For years, the Indian call center has been the ultimate globalization cliché. The armies of young, overeducated Indians providing round-the-clock tech support and customer service have turned up in dime-store novels in Mumbai, sitcoms in the United States, and blockbuster films like Slumdog Millionaire. But India may not be the king of the call center for much longer.
In fact, as of this year, more Filipinos than Indians now work in call centers. Operating costs in the Philippines are cheaper, and some U.S. executives say American customers find Filipinos' speech easier to understand than the British-inflected English spoken by Indians. Companies including AT&T, JPMorgan Chase, and Expedia have all hired call centers in outsourcing's emerging power.
Brazil, Mexico, Vietnam, and several Eastern European countries are also cutting into India's market share of the outsourcing sector, which according to some estimates has fallen from more than 80 percent to around 60 percent. India's lead appears secure in some types of outsourcing -- software coding, for instance -- but the signs for the future do not bode well. Outsourcing giant Infosys cut its hiring from 45,000 last year to 35,000 this year, and Tata Consultancy Services cut its recruitment by 20,000.
India's masses of educated, English-speaking workers once gave the country an edge, but analysts say the outsourcing market has become saturated in the subcontinent even as other countries have figured out how to compete. Ironically, one possible area of growth for the industry may be shipping jobs back to the United States: India's Aegis, for one, this year announced plans to hire 1,000 new workers at a call center outside Dallas as part of a pledge to add more than 4,000 new American workers. It may turn out that the companies that figure out how to stop "shipping American jobs overseas" are Indian.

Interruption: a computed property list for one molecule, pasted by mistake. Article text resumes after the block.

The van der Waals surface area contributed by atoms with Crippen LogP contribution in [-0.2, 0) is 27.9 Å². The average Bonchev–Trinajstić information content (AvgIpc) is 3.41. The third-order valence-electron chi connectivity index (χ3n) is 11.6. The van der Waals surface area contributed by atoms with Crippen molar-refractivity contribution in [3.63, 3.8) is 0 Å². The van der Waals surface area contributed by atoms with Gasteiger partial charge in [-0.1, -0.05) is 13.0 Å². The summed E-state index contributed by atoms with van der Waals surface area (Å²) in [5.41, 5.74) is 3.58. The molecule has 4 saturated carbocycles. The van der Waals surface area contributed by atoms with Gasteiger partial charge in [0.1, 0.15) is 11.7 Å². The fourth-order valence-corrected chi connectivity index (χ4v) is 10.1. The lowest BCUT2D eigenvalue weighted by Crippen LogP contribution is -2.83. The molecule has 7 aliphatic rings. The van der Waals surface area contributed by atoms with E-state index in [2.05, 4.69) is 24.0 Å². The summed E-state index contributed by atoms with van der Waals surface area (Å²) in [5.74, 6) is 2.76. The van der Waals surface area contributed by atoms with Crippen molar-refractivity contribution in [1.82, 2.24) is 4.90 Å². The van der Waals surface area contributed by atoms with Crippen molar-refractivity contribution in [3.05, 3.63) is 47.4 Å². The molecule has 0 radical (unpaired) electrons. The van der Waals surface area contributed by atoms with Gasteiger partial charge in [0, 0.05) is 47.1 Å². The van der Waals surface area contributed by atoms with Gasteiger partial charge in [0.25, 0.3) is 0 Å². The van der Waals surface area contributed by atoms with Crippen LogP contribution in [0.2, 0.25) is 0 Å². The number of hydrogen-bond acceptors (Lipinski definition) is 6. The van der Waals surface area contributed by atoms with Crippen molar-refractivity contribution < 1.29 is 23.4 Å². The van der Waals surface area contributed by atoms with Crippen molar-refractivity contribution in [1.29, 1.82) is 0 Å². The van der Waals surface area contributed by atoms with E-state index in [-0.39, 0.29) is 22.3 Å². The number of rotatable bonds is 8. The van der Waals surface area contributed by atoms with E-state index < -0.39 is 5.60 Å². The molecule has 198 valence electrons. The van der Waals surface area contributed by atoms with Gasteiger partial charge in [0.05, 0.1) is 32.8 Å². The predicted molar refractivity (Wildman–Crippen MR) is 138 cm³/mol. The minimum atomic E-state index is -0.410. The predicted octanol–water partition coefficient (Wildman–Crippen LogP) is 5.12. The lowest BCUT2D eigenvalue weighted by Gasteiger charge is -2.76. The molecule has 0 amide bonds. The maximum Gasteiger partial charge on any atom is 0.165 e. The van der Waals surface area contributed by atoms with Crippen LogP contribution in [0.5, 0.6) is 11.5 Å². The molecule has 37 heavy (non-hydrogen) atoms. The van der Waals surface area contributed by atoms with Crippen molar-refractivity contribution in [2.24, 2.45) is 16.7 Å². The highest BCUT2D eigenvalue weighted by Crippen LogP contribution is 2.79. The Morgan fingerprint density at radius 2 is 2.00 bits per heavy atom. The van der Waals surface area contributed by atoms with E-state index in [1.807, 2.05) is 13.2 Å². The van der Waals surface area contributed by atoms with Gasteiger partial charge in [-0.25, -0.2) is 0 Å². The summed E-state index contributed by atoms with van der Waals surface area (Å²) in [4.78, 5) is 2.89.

THE INSOURCERS Meet the companies bringing jobs back to America. Caterpillar The construction-equipment manufacturer is building a plant in Athens, Georgia, that will employ 1,400 and produce small tractors and excavators. The equipment had previously been built in Sagami, Japan, but Caterpillar said the Athens factory was a "strategic decision" to move closer to the majority of its customers who use the machines. Master Lock The Wisconsin company was highlighted in this year's State of the Union address and got a visit from President Barack Obama himself in February. Master Lock has moved about 100 jobs from China back to its plant outside Milwaukee, which is now running at capacity for the first time in 15 years. General Motors Indian information-technology vendors were stunned when GM Chief Information Officer Randy Mott told InformationWeek he wants to overhaul how his company does IT work over the next three years. GM currently outsources about 90 percent of its IT functions; Mott said he wants that number to be in-house, and he plans to hire software developers, database experts, and other IT professionals in the United States. Starbucks When the ubiquitous Seattle-based coffee maker went looking for a supplier to produce 20,000 coffee mugs, it turned to American Mug and Stein in East Liverpool, Ohio, known as the "Pottery Capital of the World." The contract is part of the company's "Create Jobs for USA" initiative. Starbucks also announced this year that it will build a factory in Augusta, Georgia, to help make instant coffee and the ingredients for its Frappuccino drinks. —Alicia P.Q. Wittmeyer
ROMEO GACAD/AFP/Getty Images